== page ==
The Poison Control Center was contacted and suggested starting fomepizole and bicarbonate drip. A computed tomography (CT) scan on admission was ordered for altered mental status, showing no acute intracranial hemorrhage, significant mass effect, or acute evolving large-vessel territory infarct. Eight hours of ultrafiltration hemodialysis was performed on day one. Based on the drop in the methanol level (Tables 2, 3),

Poison Control suggested another session of hemodialysis for 4 more hours, to continue fomepizole every 12 hours, and to stop bicarbonate drip.

The patient’s blood pressure dropped to 75/35 mmHg during dialysis, so hemodialysis was discontinued after 3.5 hours, and 1 liter of normal saline bolus was ordered and administered. Upon re-assessment about 15 minutes later, his pupils were fixed and dilated and he did not have cough or gag reflexes, with a GCS of 3. A CT scan of the head (Figure 1) was ordered immediately for acute deterioration, which showed large right basal ganglia intra-parenchymal hemorrhage with intra-ventricular extension associated with right to left mid-line shift. Brain death was suspected. The patient did not exhibit any brain stem reflexes, and nuclear brain blood flow did not visualize brain uptake, which ultimately confirmed brain death. The patient was declared brain dead about 46 hours after presenting at the Emergency Department.

Discussion

Methanol is a toxic alcohol often involved in both accidental and intentional ingestions. It can be found in homemade liquor, industrial solvents, antifreeze, and windshield wiper fluid [3]. Methanol can also be found as a contaminate in products like hand sanitizers. Standard windshield wiper fluid contains 30–50% methanol, making methanol the most likely cause for toxicity in our patient [4]. Other toxic substances like ethylene glycol may be present in smaller amounts in windshield wiper fluid. Cases of methanol ingestion can be either accidental or intentional, such as in suicide attempts. Additionally, because it causes similar euphoric and intoxicating effects as ethanol, it is sometimes also consumed recreationally as a substitute for ethanol due to its low cost and easy accessibility. According to the annual report of the American Association of Poison Control Centers, in the United States in 2020, there were over 700 reported cases of methanol poisoning, resulting in at least 11 deaths [5].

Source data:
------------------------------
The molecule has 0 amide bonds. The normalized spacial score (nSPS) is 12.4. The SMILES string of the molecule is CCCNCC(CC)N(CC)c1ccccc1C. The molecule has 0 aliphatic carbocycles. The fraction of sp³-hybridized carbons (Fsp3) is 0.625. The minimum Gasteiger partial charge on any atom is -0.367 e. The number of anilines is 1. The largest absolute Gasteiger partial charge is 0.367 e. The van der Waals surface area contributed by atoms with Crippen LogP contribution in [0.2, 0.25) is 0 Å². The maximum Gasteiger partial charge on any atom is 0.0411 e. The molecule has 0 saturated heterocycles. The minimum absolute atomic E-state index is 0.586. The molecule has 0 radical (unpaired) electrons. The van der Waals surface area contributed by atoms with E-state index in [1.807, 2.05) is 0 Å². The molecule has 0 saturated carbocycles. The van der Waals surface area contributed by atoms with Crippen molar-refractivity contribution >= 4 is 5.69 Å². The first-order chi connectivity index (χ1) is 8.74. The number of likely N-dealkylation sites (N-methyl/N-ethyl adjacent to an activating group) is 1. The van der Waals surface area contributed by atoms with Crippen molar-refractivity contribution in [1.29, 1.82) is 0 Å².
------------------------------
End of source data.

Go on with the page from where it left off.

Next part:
Methanol is structurally similar to and produces similar effects to ethanol, but it is processed differently in the body. As methanol is metabolized and converted to formic acid 12–15 hours after initial ingestion, its toxic effects begin. Common signs and symptoms of methanol intoxication include blurry vision, partial or “snow” blindness, hypotension, dizziness, confusion, agitation, abdominal pain, nausea, vomiting, diarrhea, seizures, and coma [3]. Significant toxicity results in high anion gap metabolic acidosis, elevated osmolar gap, and end-organ damage [3]. Without appropriate treatment, a dose of 1 g/kg of methanol or ethylene glycol can be fatal, although serious complications can be seen with much smaller quantities [6].

One of the rare potential adverse effects of methanol intoxication is cerebral hemorrhage. Reports of the incidence of methanol intoxication-induced brain hemorrhage vary but range from 13.5% [7] to 33% [2] of patients hospitalized for methanol poisoning. The mechanism of methanol-induced brain hemorrhage is not fully understood, but one hypothesis is that formic-acid-induced inhibition of cytochrome oxidase in cell mitochondria leads to necrosis, particularly in areas of the brain like the putamen with high metabolic demands [3]. These areas of necrosis may then be more vulnerable to hemorrhage. Patients with brain hemorrhage typically present acutely with decreased consciousness, unresponsiveness, and fixed, dilated pupils. The diagnosis is confirmed with a non-contrast CT of the head, where evidence of brain necrosis and hemorrhage indicates a particularly poor prognosis.